In 1987, he left the country to start a supermarket business in Papua New Guinea, which evolved into a successful wholesale business and his empire grew to include a travel agency and a hotel, later expanding to Australia with a hospitality business comprising hotels and motels.
He was also appointed Singapore’s honorary-consul general for Papua New Guinea from 1994 to 2002.
It was around this time that Lim would set his boyhood dream in motion.
“I started looking for people who owned the Bentley R-Type Continental and I found a handful of owners in the whole continent of Australia and I called them up one by one,” he recounted.
“The first and second said ‘no’ to selling it but the third one said ‘yes’, as he had incidentally just had a leg operation and was considering selling it.”
From Sydney, Lim flew to Melbourne to meet the fellow car collector and scooped up his dream car in 2001. Only 208 units of the model had ever been produced and it is believed that just 70 per cent of which remain in existence today.
The car, however, was not in the tip-top condition it is today.
Thankfully, Lim was introduced to a well-known restorer in Perth, Western Australia, who already had a working relationship with Rolls-Royce and left the car in his care as he spent the next two years painstakingly restoring the 1953 Bentley to its former glory.
“It’s the world’s longest two-door car and was the world’s fastest four-seater coupe at the time,” Lim spoke of his pride and joy with a glint in his eye.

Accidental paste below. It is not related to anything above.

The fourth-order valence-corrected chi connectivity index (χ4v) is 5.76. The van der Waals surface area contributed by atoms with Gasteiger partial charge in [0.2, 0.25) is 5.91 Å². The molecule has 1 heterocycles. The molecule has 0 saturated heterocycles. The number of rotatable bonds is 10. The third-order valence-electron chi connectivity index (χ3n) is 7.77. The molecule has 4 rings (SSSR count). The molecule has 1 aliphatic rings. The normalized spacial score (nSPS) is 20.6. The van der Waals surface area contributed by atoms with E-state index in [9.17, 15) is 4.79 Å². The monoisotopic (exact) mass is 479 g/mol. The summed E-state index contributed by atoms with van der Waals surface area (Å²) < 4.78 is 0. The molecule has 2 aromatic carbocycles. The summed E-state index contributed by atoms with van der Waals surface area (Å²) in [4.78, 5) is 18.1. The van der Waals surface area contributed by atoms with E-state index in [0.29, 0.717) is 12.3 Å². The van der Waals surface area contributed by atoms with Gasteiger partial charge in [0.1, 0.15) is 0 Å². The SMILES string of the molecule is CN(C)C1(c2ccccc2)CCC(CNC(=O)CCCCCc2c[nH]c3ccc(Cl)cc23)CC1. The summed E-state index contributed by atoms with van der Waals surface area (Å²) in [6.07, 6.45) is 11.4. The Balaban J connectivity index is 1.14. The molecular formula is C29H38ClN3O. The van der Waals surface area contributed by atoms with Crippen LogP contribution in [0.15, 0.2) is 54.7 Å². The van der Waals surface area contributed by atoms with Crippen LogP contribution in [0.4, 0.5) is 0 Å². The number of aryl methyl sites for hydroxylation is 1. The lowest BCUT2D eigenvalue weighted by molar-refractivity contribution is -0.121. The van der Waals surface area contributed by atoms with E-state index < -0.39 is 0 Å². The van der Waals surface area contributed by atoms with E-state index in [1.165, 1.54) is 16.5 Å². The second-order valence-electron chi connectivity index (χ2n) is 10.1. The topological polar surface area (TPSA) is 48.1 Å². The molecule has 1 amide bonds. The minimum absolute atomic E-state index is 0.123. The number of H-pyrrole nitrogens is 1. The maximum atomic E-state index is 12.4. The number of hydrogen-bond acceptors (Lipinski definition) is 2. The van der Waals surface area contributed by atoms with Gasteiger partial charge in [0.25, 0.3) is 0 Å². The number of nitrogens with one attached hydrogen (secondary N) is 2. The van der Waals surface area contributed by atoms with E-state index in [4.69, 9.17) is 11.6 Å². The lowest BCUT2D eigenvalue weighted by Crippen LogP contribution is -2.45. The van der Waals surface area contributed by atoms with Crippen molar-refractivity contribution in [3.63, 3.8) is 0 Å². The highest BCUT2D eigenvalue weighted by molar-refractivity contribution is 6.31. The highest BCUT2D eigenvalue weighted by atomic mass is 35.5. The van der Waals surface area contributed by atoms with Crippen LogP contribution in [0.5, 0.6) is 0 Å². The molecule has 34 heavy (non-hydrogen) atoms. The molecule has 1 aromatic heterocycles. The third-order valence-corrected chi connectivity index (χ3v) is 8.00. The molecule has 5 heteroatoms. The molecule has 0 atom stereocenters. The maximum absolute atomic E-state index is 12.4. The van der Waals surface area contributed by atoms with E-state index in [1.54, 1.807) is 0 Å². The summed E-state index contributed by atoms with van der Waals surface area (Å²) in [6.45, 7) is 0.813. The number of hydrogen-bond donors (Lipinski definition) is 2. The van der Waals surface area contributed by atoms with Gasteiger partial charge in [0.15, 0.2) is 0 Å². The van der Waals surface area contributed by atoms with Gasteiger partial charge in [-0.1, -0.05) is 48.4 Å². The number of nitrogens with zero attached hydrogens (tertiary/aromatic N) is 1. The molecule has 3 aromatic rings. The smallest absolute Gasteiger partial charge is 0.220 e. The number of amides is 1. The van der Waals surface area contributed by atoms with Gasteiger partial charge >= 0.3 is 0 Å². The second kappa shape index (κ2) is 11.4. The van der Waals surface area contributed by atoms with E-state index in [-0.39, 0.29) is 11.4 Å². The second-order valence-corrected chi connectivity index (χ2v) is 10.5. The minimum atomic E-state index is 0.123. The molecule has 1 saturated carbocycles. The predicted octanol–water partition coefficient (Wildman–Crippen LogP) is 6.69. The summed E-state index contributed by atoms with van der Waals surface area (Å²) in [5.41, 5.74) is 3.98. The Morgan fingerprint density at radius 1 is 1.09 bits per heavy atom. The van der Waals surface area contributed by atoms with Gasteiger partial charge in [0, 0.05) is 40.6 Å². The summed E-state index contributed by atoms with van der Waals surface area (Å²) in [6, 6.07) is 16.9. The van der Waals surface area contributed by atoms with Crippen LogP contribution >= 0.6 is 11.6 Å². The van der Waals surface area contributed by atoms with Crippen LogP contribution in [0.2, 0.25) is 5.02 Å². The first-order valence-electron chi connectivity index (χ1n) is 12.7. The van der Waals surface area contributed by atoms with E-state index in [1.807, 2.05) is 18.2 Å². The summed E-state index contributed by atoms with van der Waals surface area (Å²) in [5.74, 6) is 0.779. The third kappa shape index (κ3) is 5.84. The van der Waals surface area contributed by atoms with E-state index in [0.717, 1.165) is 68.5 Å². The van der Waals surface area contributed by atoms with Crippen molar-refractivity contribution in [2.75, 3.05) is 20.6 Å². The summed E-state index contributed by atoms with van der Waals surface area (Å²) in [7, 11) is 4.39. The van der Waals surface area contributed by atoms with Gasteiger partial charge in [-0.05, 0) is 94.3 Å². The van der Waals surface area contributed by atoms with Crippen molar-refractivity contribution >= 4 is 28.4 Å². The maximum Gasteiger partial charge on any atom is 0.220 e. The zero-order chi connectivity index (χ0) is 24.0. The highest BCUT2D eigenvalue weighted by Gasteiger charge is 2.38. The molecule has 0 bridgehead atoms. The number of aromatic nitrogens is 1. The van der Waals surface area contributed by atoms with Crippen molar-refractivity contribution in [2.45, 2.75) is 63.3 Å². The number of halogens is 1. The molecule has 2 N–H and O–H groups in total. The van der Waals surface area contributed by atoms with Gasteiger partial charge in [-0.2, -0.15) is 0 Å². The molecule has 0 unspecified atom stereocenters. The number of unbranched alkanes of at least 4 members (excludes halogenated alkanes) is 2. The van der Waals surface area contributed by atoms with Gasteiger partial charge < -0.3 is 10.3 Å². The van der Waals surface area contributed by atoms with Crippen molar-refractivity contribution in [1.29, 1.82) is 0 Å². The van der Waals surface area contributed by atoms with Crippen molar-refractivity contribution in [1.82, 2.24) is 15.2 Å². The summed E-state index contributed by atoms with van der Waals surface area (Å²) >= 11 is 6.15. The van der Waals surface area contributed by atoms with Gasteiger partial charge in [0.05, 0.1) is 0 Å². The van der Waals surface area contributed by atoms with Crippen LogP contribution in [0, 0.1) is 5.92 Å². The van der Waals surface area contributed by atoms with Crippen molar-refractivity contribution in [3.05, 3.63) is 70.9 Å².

About a year later, Lim had the serendipitous chance to drive his Bentley some 3,800km from Sydney to Perth in the 2003 Rolls-Royce Federal Rally, as well as in another event in 2005, where he drove it coast-to-coast from Fremantle in Perth to the Central Coast in New South Wales.
These might have been the catalyst for Lim to put his retirement plan into effect.
Itching to travel the world, he sold the business in Papua New Guinea in 2005, but kept his hospitality business in Australia, which was managed by one of his daughters until seven years ago when he finally sold everything.
In addition to the two Bentleys, Lim also owns two vintage Rolls-Royces, each with their own storied histories.
The first, a 1926 Rolls-Royce Twenty Connaught Tourer, is a striking yellow and black head-turner that was found in a jungle in Perak and brought back to Singapore to be lovingly restored with Alex’s help 40 years ago. It is one of only three cars of its kind ever made, and has won several titles in vintage car categories in Singapore and Malaysia since the 1980s.
In 2001, Lim even drove the now 95-year-old Rolls-Royce from Singapore to Penang and Cameron Highlands and back. Three years later, he shipped the car to Kuching, Sarawak, to join the Tour of Borneo drive trip with 64 other Rolls-Royces and Bentleys organised by Rolls-Royce Enthusiasts’ Club of England, driving up to Bandar Seri Begawan in Brunei and finally finishing in Sabah before shipping the car home.
The fourth and final model in Lim’s prized collection of vintage vehicles here in Singapore is a black 1970 Rolls-Royce Corniche Convertible, another award-winning classic beauty that Lim had driven from Sydney to Darwin in Australia, and from Singapore to Thailand before being shipped to Northern China and driven all the way home back in 2006.
“That was a very memorable trip. We went right up to the Russian border, down to Central China, crossed into Myanmar, Thailand and Malaysia back to Singapore,” he shared.
At his Australian residence in Sydney, where he had been living for 30 years pre-pandemic, Lim has a Bentley Azure, a four-seater convertible grand tourer which he bought in Singapore 22 years ago and shipped Down Under, as well as another Mercedes-Benz SUV for daily runabouts.